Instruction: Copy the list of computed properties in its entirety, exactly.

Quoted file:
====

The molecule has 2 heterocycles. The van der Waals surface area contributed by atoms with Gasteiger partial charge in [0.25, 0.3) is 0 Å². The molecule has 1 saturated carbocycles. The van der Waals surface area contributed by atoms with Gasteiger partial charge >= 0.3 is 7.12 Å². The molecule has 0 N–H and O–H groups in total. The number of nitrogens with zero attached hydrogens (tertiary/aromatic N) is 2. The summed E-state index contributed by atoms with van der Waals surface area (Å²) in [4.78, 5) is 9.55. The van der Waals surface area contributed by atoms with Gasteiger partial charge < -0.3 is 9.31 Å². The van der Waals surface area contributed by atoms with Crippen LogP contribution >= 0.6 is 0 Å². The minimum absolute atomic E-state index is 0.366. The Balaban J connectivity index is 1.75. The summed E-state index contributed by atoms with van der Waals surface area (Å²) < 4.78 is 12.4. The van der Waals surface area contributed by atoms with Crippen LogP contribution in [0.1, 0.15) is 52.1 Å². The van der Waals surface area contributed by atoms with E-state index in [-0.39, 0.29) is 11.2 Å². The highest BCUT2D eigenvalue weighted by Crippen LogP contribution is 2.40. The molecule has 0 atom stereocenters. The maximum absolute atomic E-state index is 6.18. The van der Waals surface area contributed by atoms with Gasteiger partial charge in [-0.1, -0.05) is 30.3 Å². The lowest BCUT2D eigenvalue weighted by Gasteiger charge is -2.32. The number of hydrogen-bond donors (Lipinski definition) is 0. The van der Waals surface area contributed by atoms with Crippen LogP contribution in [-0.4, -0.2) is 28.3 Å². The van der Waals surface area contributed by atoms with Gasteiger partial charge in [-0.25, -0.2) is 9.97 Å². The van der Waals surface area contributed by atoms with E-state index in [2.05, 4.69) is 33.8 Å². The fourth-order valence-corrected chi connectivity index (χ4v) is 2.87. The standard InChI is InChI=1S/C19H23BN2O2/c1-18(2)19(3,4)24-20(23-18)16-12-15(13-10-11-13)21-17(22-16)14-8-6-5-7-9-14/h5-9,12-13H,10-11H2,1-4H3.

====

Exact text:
The molecule has 2 heterocycles. The van der Waals surface area contributed by atoms with Gasteiger partial charge in [0.25, 0.3) is 0 Å². The molecule has 1 saturated carbocycles. The van der Waals surface area contributed by atoms with Gasteiger partial charge >= 0.3 is 7.12 Å². The molecule has 0 N–H and O–H groups in total. The number of nitrogens with zero attached hydrogens (tertiary/aromatic N) is 2. The summed E-state index contributed by atoms with van der Waals surface area (Å²) in [4.78, 5) is 9.55. The van der Waals surface area contributed by atoms with Gasteiger partial charge < -0.3 is 9.31 Å². The van der Waals surface area contributed by atoms with Crippen LogP contribution >= 0.6 is 0 Å². The minimum absolute atomic E-state index is 0.366. The Balaban J connectivity index is 1.75. The summed E-state index contributed by atoms with van der Waals surface area (Å²) < 4.78 is 12.4. The van der Waals surface area contributed by atoms with Crippen LogP contribution in [0.1, 0.15) is 52.1 Å². The van der Waals surface area contributed by atoms with E-state index in [-0.39, 0.29) is 11.2 Å². The highest BCUT2D eigenvalue weighted by Crippen LogP contribution is 2.40. The molecule has 0 atom stereocenters. The maximum absolute atomic E-state index is 6.18. The van der Waals surface area contributed by atoms with Gasteiger partial charge in [-0.1, -0.05) is 30.3 Å². The lowest BCUT2D eigenvalue weighted by Gasteiger charge is -2.32. The number of hydrogen-bond donors (Lipinski definition) is 0. The van der Waals surface area contributed by atoms with Crippen LogP contribution in [-0.4, -0.2) is 28.3 Å². The van der Waals surface area contributed by atoms with Gasteiger partial charge in [-0.25, -0.2) is 9.97 Å². The van der Waals surface area contributed by atoms with E-state index in [2.05, 4.69) is 33.8 Å². The fourth-order valence-corrected chi connectivity index (χ4v) is 2.87. The standard InChI is InChI=1S/C19H23BN2O2/c1-18(2)19(3,4)24-20(23-18)16-12-15(13-10-11-13)21-17(22-16)14-8-6-5-7-9-14/h5-9,12-13H,10-11H2,1-4H3.